Kinesiology Students Win National Competition

By Laura L. Acosta

UTEP News Service

Clue: This university is the first in Texas to win the American College of Sports Medicine (ACSM) Student Bowl.

Answer: What is UTEP?

Modeled after the game show Jeopardy, the 6th annual 2013 ACSM Student Bowl is a national academic competition where undergraduate kinesiology students showcased their knowledge of exercise science during the ACSM’s 60th Annual Meeting May 29.2013 ACSM Student Bowl champions from UTEP include, from left, John Moreno, Heather Wincapaw and Logan Petry. Photo courtesy of UTEP Department of Kinesiology.   2013 ACSM Student Bowl champions from UTEP include, from left, John Moreno, Heather Wincapaw and Logan Petry. Photo courtesy of UTEP Department of Kinesiology.

This year’s victory belongs to UTEP kinesiology students John Moreno, Logan Petry, and Heather Wincapaw, who came out on top after facing completion from nine universities representing ACSM regional chapters across the nation. This is the first time that a team from the Texas Regional Chapter won the event. 

“The competition was nerve-wracking at times, but once things started rolling, our confidence really picked up,” Petry said.

Teams of three students were quizzed on exercise science related topics such as anatomy, pathophysiology and strength and conditioning in an answer-and-question format similar to Jeopardy.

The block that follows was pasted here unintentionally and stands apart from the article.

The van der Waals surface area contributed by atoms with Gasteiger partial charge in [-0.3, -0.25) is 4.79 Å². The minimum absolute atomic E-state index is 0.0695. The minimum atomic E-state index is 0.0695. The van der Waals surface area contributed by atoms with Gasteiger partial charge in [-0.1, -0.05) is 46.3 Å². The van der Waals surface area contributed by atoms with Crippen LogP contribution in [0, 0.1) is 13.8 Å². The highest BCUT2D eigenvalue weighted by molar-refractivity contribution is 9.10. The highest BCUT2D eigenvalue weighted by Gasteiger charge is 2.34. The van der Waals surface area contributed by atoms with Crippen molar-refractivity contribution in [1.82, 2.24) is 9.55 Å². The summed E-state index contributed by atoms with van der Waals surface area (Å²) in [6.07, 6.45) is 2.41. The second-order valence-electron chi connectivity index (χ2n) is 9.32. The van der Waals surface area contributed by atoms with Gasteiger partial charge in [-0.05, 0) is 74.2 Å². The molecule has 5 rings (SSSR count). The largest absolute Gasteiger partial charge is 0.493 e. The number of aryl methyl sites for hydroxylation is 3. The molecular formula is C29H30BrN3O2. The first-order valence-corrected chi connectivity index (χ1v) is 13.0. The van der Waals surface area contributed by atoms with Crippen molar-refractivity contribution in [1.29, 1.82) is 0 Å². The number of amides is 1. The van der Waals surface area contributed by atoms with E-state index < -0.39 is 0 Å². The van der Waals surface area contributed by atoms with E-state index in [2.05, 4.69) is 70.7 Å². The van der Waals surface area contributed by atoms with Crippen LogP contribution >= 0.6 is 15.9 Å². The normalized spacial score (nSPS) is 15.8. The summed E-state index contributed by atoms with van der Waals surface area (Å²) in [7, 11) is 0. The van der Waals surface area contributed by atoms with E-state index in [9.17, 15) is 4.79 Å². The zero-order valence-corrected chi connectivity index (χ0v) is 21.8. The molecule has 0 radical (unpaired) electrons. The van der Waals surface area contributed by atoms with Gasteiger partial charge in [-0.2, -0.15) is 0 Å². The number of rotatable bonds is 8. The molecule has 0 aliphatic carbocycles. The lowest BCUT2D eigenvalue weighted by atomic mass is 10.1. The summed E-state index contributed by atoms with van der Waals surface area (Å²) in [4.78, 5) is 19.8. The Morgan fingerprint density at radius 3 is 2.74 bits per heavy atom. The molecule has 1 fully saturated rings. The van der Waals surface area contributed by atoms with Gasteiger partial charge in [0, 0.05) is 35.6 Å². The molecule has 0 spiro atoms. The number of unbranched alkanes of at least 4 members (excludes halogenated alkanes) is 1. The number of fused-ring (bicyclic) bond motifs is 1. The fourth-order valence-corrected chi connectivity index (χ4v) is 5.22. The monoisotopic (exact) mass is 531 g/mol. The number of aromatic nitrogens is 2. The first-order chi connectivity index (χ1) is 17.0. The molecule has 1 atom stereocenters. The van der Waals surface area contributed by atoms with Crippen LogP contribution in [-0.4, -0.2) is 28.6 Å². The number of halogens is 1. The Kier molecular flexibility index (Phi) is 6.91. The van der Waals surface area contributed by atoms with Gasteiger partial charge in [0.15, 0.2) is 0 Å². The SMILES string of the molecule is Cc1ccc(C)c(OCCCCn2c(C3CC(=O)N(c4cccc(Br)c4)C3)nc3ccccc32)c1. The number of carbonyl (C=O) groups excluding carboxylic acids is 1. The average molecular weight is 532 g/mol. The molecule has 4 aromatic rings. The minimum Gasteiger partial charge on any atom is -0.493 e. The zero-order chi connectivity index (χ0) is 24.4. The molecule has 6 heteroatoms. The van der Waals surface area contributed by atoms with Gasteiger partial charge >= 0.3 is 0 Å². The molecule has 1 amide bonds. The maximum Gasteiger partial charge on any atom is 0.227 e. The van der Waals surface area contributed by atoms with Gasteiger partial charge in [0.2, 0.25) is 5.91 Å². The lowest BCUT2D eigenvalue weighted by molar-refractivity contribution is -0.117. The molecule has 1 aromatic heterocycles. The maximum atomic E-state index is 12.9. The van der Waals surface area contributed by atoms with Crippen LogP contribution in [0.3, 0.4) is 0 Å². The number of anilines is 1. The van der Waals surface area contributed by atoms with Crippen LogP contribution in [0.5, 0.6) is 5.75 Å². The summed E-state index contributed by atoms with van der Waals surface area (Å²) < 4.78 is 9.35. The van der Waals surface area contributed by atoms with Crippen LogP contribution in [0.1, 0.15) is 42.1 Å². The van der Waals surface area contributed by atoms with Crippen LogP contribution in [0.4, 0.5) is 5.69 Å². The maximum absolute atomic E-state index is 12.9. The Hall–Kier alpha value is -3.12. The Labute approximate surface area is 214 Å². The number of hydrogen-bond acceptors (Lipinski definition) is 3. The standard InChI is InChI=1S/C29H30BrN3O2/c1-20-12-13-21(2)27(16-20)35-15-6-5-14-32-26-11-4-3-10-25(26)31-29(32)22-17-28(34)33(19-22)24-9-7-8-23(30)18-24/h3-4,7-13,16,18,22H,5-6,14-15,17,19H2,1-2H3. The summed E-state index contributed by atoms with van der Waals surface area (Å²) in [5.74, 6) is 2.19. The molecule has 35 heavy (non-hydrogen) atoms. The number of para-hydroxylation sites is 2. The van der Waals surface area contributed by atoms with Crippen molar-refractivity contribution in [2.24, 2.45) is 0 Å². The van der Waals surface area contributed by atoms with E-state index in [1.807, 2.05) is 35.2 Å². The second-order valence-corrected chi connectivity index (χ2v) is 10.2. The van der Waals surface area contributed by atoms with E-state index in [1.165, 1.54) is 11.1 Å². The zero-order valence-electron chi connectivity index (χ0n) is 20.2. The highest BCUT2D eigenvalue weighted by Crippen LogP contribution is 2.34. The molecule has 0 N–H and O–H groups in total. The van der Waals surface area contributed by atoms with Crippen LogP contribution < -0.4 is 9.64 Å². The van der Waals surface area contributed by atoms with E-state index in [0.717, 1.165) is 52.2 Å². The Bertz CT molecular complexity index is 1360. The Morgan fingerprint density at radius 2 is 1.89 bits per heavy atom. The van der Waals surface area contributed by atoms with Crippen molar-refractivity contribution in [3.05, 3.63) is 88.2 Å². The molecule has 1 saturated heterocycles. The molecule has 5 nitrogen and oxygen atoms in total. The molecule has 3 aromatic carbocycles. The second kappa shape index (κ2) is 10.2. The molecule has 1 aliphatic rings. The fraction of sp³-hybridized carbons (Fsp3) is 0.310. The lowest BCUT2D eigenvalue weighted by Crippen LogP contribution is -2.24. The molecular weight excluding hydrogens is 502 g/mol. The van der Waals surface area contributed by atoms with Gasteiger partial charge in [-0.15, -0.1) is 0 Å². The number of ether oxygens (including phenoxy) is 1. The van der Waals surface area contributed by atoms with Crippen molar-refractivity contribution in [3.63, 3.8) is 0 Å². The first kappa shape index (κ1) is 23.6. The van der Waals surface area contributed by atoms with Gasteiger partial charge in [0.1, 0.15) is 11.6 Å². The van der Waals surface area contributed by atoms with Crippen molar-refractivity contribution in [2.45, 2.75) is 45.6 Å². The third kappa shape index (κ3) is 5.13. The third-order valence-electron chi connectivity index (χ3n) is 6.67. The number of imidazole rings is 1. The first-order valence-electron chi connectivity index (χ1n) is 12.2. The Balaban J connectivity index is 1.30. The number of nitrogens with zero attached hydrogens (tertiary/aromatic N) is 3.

As the winners of the 4th Annual Student Bowl at the Texas Regional Chapter of the American College of Sports Medicine (TACSM) conference in February, the Miners traveled to Indianapolis for the national bowl.  

Going into the crucial final round, the UTEP team found itself in third place behind the University of Connecticut and the University of Kansas.

The match grew intense as each team answered the final question: What over-the-counter drug is commonly prescribed as a blood thinner to limit clotting?

Both UTEP and the University of Kansas correctly guessed “What is aspirin?” but the UTEP team had wagered all its winnings to become the evening’s national champion.

“The entire experience was quite amazing,” Moreno said. “Of course I was a bit nervous; not only was I representing UTEP, but the entire state of Texas, as well. However, I was quite confident that we were going to win.”

To bone up for the contest, Moreno, Petry and Wincapaw met weekly with their coaches Justin Porta and Dominic Ramos, both kinesiology graduate students and student bowl veterans. The team took part in mock competitions against other kinesiology students to boost their competitive edge.  

“(The team’s) dedication and commitment is an example of what all UTEP students can accomplish through hard work and perseverance,” said George King, Ph.D., kinesiology associate professor and associate dean of the College of Health Sciences. “Their accomplishment also speaks volumes to the educational quality and professional preparation provided by the Department of Kinesiology.” 

For Moreno, preparing for the challenge not only made him a better player but also a better student.

“Obviously, studying for the competition meant learning even more than I previously had,” Moreno said. “It also helped me refresh my memory on what I had learned in past classes.”

The student bowl also was an opportunity for Petry and his fellow Miners to attend ACSM's annual meeting, the most comprehensive sports medicine and exercise science conference in the world. The University’s Dodson fund helped offset their travel expenses.

“(The conference) exposed us to a lot of new and relevant information in our field,” said Petry, who expects to graduate from UTEP in the fall. “The student bowl really helped us out a lot in our education.”

For more information about the UTEP Kinesiology Department in the College of Health Sciences, visit kinesiology.utep.edu.